News Briefs: FCC OKs Adelphia Sale

Jul 17, 2006  •  Post A Comment

The Federal Communications Commission last week approved Comcast’s and Time Warner’s $17.6 billion purchase of the assets of Adelphia Communications after imposing some of its broadest limits yet on cable companies signing exclusive deals with the regional sports networks. On a 4-1 vote, with only Democratic Commissioner Michael Copps voting no, the commission approved the deal that will lead to Adelphia, the country’s sixth-largest cable provider, merging with two larger competitors and further concentrating the cable industry. Adelphia has been in bankruptcy since 2002 after being rocked by a corporate scandal. Mr. Copps warned that the negative repercussions of the deal clearly overwhelm the benefits. “This decision is about big media getting bigger, with consumers left holding the bag. It comes with too heavy a price tag,” he said.


MyNetworkTV Coverage Hits 91%

MyNetworkTV has signed affiliation agreements with the CBS Television Stations group, Multimedia Holding Corp., Sinclair Broadcasting Group and Clear Channel Television that bring the network’s coverage to more than 91 percent of the country. The CBS stations are WBFS-TV in Miami; WTCN-CA, West Palm Beach, Fla.; and WUPL-TV, New Orleans. They’re joined by Multimedia’s KVD-TV, Denver; Sinclair’s WSYX-DT, Columbus, Ohio; and Clear Channel’s WHP-DT, Harrisburg, Pa.; and WAWS-DT/TV, Jacksonville, Fla.


CBS Switches Shows on Fall Monday Schedule

CBS is changing its previously announced Monday schedule for fall, switching time periods for the debuting comedy “The Class” with the returning sitcom “How I Met Your Mother.” “Class” will now lead off CBS’s Monday comedy block at 8 p.m. (ET), while “Mother” will return for its second season in its current Monday 8:30 p.m. time period.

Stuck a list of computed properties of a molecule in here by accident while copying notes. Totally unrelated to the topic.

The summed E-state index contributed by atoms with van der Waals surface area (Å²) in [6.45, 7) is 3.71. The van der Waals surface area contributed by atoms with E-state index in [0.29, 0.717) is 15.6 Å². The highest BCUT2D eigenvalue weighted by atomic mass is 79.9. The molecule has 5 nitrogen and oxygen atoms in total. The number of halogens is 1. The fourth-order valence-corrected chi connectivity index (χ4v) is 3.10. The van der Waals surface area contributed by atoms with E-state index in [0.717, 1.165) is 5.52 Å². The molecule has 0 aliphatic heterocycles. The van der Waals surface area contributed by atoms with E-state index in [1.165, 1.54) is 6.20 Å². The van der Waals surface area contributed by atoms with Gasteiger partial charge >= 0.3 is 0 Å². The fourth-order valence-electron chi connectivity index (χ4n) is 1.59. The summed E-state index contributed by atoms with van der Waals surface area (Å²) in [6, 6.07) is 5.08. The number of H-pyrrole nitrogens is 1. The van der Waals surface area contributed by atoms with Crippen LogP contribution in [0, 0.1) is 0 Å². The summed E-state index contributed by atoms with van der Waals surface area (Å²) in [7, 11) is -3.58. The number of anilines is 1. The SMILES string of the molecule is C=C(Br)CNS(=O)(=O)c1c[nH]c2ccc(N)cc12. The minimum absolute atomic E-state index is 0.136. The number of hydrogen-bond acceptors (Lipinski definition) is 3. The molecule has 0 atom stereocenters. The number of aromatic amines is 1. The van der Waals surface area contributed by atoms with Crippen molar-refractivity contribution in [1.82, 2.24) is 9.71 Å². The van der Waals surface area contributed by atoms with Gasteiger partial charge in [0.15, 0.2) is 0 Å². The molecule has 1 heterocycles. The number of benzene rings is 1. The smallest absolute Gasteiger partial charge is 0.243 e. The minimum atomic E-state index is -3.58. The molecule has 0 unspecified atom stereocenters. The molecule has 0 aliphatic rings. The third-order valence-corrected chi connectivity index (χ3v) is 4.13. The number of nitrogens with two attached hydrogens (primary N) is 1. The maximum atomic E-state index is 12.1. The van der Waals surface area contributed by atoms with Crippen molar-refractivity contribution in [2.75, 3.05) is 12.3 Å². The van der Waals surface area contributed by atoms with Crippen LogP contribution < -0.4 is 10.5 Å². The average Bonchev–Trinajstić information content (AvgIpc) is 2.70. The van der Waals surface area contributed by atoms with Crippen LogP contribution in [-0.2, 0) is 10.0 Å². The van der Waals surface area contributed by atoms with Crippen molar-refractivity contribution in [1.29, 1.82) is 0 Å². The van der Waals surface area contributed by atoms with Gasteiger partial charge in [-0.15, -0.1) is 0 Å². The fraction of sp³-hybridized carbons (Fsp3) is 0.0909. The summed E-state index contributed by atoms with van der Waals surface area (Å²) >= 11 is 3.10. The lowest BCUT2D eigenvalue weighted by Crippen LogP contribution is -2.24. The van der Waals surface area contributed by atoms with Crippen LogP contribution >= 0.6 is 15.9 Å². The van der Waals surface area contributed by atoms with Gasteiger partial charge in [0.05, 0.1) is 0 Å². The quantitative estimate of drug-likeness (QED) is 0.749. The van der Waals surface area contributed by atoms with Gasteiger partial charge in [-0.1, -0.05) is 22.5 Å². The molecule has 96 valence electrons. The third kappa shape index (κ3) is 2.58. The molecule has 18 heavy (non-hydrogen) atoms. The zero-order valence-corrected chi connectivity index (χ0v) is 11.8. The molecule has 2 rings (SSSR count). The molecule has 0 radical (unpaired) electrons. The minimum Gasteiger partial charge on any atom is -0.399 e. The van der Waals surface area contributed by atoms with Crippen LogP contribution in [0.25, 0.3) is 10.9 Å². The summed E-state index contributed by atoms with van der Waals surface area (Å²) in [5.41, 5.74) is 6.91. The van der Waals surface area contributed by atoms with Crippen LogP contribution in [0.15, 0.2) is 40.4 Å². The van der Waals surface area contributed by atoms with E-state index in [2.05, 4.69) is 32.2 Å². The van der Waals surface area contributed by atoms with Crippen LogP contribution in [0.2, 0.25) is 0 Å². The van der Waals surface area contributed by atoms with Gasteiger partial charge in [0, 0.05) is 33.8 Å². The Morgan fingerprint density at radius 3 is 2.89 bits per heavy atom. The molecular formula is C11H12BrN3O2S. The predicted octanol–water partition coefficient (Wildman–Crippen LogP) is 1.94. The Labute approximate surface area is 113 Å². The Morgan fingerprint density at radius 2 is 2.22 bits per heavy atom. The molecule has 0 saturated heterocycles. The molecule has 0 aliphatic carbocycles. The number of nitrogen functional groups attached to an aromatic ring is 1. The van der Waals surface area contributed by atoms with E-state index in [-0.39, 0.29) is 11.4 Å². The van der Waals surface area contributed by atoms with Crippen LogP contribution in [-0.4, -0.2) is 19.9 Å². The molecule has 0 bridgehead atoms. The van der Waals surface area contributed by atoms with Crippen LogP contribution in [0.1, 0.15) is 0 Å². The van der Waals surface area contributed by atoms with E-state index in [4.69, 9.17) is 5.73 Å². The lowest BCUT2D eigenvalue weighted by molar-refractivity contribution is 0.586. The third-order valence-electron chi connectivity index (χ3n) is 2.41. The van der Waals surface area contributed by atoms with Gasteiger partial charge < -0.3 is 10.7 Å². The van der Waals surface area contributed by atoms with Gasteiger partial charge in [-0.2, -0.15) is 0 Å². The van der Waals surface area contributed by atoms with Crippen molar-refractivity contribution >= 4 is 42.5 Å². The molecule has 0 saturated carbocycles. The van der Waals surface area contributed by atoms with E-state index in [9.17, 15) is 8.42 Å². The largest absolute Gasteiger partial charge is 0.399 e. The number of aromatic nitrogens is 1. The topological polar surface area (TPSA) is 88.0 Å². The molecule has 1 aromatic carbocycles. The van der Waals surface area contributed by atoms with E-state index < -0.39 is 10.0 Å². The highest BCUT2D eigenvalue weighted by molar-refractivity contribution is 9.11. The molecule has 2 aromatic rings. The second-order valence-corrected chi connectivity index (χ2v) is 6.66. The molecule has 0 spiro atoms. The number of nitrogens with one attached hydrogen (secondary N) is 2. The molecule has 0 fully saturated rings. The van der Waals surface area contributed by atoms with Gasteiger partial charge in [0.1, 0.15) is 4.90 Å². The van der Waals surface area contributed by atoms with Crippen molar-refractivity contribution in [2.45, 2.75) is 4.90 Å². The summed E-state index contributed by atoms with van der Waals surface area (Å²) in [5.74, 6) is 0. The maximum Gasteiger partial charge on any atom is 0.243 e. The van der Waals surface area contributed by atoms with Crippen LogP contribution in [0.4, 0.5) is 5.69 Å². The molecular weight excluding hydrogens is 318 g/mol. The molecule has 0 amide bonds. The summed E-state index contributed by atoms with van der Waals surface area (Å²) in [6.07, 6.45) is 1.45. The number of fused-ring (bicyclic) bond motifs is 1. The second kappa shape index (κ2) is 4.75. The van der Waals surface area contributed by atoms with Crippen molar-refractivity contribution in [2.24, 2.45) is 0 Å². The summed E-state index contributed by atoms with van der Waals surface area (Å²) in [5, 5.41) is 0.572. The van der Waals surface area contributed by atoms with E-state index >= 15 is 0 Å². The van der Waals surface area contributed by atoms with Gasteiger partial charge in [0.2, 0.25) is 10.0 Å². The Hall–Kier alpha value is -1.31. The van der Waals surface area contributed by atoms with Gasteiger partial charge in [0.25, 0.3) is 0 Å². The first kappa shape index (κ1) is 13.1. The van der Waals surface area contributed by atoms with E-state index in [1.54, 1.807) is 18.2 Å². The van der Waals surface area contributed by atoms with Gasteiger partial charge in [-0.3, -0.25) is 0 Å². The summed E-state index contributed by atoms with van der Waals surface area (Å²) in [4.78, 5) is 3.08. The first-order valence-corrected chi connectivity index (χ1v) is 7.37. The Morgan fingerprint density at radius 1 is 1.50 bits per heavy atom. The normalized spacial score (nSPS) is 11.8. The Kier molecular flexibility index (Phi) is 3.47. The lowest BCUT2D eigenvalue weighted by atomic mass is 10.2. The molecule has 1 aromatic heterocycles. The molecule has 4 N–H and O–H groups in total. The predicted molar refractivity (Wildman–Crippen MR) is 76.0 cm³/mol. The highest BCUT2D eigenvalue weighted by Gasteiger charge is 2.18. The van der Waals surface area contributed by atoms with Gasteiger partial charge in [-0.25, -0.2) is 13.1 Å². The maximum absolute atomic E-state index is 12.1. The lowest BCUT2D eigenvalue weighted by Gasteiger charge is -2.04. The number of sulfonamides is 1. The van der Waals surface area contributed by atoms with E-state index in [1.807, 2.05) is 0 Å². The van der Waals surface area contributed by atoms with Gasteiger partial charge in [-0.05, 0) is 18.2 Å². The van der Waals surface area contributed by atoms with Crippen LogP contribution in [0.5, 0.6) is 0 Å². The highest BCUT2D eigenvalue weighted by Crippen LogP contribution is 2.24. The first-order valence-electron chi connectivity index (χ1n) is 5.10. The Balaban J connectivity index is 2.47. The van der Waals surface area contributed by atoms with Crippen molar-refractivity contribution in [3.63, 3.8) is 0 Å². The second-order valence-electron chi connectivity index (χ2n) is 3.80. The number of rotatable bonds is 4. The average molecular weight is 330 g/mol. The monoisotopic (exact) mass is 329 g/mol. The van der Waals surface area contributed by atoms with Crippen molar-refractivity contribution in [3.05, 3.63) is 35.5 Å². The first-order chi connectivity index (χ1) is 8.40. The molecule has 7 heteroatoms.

Indecency Battle Heats Up

The fight between the Federal Communications Commission and broadcasters over indecency violations intensified last week. On Monday the FCC accused CBS of publicly revealing confidential discussions and breaking court rules. “CBS has committed a serious violation of this court’s rules regarding the confidentiality of pre-argument conferences,” the FCC said in its filing with the 2nd Circuit Court of Appeals, calling the disclosures “an apparent effort to gain a tactical advantage” and “particularly unfair, misleading and in several respects inaccurate.” CBS responded in a statement, saying that while it disagreed with the commission’s filing, the network would delete the references to which the agency objected. The skirmish came as the FCC is trying to persuade the appeals court to hand back to the agency part of a March 15 indecency ruling that set guidelines on use of the S-word and the F-word. The FCC also wants 60 days to reconsider some indecency actions it took in March against stations that didn’t lead to fines. Fox, NBC and CBS oppose the FCC’s reconsideration of those actions unless other indecency actions that led to fines are also put on hold while the FCC reconsiders. On Tuesday the FCC unleashed a barrage of new charges against not only CBS but Fox and NBC as well, accusing the three networks of essentially engaging in a sham argument that they would be hurt by the delay.


Magna Questions Nielsen Commercial Ratings

Media buying agency Magna Global said last Wednesday that the way Nielsen Media Research plans to measure audiences for television commercials is “not acceptable” as a currency for buying and selling advertising time. Steve Sternberg, executive VP for research at Magna Global, called several details of Nielsen’s plans “disturbing.” He said one problem with Nielsen’s commercial ratings is that they include spots viewed on digital video recorders up to seven days after a program airs, creating problems for advertisers whose messages are time-sensitive. Mr. Sternberg also questioned Nielsen’s plan to count as commercial minutes time slots that contain a majority of program time and just a few seconds of advertising.